The setting up of Technical Textiles Mission, abolition of anti-dumping duty on purified terephthalic acid (PTA), correction of inverted duty structure in GST, review of Rules of Origin under the existing free trade agreements (FTAs), and the launch of NIRVIK scheme announced in the budget 2020-21 have been welcomed by the textiles industry.
"The abolition of anti-dumping duty on PTA will immensely benefit synthetic yarn spinners and downstream segments like fabrics and garments including furnishing fabrics made from polyester and blended yarns. It was a long pending demand of our association which was finally answered," Indian Spinners Association secretary general TV Bhavadas said.
The ₹1,400 crore budget to promote technical textiles in the country is a welcome move, said Prashant Mohota, MD, Gimatex Industries Pvt Ltd. He added, "Our important concerns for the textile sector included the correction of the inverted duty structure, re-visiting of various FTA’s and few custom duty structures. While the government is going to address these, we were also expecting strict norms for import and wanted benefit to be given to cotton yarn in relation to various state level taxes.
"The NABARD refinance scheme for NBFCs and cooperatives for warehousing and agri-based products in really appreciated. The special scheme for MSMEs like NIRVIK, TReDs and new financing model for working capital will give boost to MSME growth. The inclusion of power generation for lower income tax rates is the bonus."
"One of the main reasons for the slump in demand for the textile industry has been the rapidly falling consumption pattern of the middle class and the rural belts. The budget has opened avenues to boost purchasing power," according to Rajendra Agarwal, MD, Donear Industries Ltd.
"The textile industry has been one of the leading employment generators in our country. With easing up business operations and aiding technological developments, they are opening other avenues for indigenous manufacturers. Simpler procedures will enable textile companies to invest in product extensions. Additionally, the National Technical Textiles Mission aims to bolster indigenous production capabilities and at the same time promote eco-sustainable solutions for waste management. With imports being drastically cut down, there is less opportunity for new entrants and that strengthens the position of local players who can fill those niches. Therefore, there are good tidings expected for the textile industry from a consumption, employment generation and boosting demand standpoint," added Agarwal.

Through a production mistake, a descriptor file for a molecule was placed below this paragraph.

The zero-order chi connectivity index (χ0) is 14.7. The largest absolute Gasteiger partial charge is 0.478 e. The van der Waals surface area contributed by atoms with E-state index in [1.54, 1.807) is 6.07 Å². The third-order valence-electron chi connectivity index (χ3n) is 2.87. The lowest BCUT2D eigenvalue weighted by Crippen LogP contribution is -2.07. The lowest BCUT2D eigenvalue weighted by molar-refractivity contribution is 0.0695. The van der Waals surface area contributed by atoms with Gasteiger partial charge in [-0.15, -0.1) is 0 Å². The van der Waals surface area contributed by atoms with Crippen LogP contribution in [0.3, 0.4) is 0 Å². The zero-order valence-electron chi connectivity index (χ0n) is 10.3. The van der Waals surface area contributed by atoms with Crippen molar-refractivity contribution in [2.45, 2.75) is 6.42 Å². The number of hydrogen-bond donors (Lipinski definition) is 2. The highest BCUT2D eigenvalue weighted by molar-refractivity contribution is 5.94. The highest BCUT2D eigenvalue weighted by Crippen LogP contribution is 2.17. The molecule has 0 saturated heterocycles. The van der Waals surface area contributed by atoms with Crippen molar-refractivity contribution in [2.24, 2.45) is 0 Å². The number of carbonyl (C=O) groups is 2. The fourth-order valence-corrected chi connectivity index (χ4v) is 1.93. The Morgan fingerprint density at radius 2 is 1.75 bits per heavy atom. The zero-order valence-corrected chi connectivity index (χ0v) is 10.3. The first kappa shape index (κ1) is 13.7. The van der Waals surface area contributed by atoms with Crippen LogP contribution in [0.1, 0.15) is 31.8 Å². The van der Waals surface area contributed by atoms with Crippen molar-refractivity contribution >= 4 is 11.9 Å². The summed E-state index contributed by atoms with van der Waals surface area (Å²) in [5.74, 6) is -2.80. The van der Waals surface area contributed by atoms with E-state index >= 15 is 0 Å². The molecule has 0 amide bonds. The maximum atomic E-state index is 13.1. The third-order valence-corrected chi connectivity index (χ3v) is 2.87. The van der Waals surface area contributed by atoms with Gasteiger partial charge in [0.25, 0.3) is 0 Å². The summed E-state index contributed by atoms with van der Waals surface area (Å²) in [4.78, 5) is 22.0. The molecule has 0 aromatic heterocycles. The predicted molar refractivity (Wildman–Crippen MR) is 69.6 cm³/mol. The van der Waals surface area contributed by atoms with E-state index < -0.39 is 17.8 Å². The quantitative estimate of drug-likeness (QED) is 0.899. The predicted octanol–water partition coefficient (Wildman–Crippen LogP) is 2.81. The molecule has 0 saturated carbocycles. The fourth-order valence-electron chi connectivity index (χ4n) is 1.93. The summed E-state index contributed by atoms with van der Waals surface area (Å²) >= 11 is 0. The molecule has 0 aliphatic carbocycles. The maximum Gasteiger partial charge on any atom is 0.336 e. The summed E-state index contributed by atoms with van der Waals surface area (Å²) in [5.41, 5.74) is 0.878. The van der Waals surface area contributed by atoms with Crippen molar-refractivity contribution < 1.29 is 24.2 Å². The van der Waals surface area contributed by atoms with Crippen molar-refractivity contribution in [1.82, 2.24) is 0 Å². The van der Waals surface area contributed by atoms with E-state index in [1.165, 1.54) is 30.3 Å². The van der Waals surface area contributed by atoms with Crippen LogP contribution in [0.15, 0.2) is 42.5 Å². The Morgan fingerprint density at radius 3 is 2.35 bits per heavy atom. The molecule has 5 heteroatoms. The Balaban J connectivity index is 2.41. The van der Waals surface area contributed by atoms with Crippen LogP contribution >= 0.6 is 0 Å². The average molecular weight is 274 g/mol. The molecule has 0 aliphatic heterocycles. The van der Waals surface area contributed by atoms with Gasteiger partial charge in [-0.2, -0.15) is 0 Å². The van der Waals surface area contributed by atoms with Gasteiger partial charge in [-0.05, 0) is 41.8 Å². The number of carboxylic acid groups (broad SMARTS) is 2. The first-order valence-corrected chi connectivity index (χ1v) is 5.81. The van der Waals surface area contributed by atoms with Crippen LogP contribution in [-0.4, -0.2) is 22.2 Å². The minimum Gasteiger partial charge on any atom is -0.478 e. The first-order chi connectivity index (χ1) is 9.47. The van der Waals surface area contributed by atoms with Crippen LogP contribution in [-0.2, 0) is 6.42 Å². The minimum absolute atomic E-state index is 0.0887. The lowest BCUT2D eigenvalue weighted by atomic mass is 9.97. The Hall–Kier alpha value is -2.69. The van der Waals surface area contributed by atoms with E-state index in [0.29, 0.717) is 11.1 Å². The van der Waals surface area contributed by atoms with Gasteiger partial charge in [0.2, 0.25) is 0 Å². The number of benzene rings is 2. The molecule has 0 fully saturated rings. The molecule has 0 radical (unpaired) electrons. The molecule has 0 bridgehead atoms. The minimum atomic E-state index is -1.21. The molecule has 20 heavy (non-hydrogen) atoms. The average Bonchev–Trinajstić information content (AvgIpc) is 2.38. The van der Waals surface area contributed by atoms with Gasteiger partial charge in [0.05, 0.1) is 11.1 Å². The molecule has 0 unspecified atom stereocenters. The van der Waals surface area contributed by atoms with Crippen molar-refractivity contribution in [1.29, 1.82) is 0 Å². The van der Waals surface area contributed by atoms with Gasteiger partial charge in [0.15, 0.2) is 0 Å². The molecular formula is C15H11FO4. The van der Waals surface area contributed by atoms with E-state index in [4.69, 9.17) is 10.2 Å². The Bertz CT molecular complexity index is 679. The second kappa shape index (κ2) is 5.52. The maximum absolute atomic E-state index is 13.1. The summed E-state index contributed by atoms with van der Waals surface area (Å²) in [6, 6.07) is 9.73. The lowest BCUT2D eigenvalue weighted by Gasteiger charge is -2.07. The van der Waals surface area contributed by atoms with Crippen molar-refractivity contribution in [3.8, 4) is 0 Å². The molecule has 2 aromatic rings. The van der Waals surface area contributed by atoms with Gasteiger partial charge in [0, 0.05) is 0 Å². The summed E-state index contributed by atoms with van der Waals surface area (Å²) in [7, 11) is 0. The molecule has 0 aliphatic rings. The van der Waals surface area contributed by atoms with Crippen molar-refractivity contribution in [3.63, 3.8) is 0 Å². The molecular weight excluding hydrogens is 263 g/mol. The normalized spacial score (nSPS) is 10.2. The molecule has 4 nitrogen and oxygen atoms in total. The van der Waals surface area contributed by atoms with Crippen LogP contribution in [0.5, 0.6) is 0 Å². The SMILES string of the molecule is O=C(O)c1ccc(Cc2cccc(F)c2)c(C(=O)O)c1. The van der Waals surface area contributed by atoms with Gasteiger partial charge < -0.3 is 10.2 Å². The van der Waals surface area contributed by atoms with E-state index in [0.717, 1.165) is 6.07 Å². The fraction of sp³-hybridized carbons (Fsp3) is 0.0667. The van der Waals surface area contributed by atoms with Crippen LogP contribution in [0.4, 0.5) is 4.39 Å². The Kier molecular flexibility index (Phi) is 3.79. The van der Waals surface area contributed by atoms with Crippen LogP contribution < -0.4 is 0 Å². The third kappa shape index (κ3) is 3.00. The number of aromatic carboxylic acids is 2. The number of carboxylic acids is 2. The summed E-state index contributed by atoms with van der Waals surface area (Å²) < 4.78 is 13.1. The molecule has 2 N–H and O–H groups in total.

"I am very pleased with the budget passed for the textile sector. The crisis that the industry was facing for the past four years has finally been acknowledged and significant reforms have been made to help the sector see its true glory," said Mansi Gupta, Founder and CEO, Tjori. "Government has been extremely responsive and has been listening to the industries, which has resulted in the government deciding to take measures like reshuffling of GST rates, allowing refund of accumulated taxes in case of textiles, etc. The outlay of ₹1,480 crore for technical textiles will help the sector develop skills in technological development, boost exports and ensure cost effective ways of production. The personal income tax rebates will definitely lead to happy customers which would in-turn lead to better markets."
The ₹761.90 crore budget allocation for Amended Technology Upgradation Fund Scheme (ATUFS) is a considerable increase of about 50 per cent compared to last year, which is good for the borrowers under the scheme. However, overall budget allocation of ₹3,514.79 crore to the textiles ministry is about 27 per cent less than the current year 2019-20, said Bhavadas.
The textile industry plays a very significant role in the economy of the country by contributing over 13 per cent of the industrial output, and over 2 per cent to the GDP of India.